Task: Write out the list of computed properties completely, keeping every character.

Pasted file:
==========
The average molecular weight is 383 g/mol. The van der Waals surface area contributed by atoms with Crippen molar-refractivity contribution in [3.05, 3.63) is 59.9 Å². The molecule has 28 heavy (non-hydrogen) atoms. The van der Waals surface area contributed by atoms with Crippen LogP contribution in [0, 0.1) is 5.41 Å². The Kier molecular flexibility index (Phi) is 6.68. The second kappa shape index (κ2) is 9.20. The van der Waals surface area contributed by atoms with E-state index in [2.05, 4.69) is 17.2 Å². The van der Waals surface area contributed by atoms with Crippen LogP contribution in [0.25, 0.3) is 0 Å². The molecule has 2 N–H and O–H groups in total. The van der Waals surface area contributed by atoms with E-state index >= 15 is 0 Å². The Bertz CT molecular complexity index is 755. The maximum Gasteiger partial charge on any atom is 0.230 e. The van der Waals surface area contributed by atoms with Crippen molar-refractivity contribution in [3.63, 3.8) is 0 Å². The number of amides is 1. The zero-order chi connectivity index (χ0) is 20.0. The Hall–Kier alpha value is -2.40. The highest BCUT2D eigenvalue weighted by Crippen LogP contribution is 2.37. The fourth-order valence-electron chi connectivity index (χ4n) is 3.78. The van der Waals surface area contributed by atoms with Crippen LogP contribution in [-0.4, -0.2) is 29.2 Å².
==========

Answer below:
The average molecular weight is 383 g/mol. The van der Waals surface area contributed by atoms with Crippen molar-refractivity contribution in [3.05, 3.63) is 59.9 Å². The molecule has 28 heavy (non-hydrogen) atoms. The van der Waals surface area contributed by atoms with Crippen LogP contribution in [0, 0.1) is 5.41 Å². The Kier molecular flexibility index (Phi) is 6.68. The second kappa shape index (κ2) is 9.20. The van der Waals surface area contributed by atoms with E-state index in [2.05, 4.69) is 17.2 Å². The van der Waals surface area contributed by atoms with Crippen LogP contribution in [0.25, 0.3) is 0 Å². The molecule has 2 N–H and O–H groups in total. The van der Waals surface area contributed by atoms with E-state index >= 15 is 0 Å². The Bertz CT molecular complexity index is 755. The maximum Gasteiger partial charge on any atom is 0.230 e. The van der Waals surface area contributed by atoms with Crippen molar-refractivity contribution in [3.63, 3.8) is 0 Å². The number of amides is 1. The zero-order chi connectivity index (χ0) is 20.0. The Hall–Kier alpha value is -2.40. The highest BCUT2D eigenvalue weighted by Crippen LogP contribution is 2.37. The fourth-order valence-electron chi connectivity index (χ4n) is 3.78. The van der Waals surface area contributed by atoms with Crippen LogP contribution in [-0.4, -0.2) is 29.2 Å².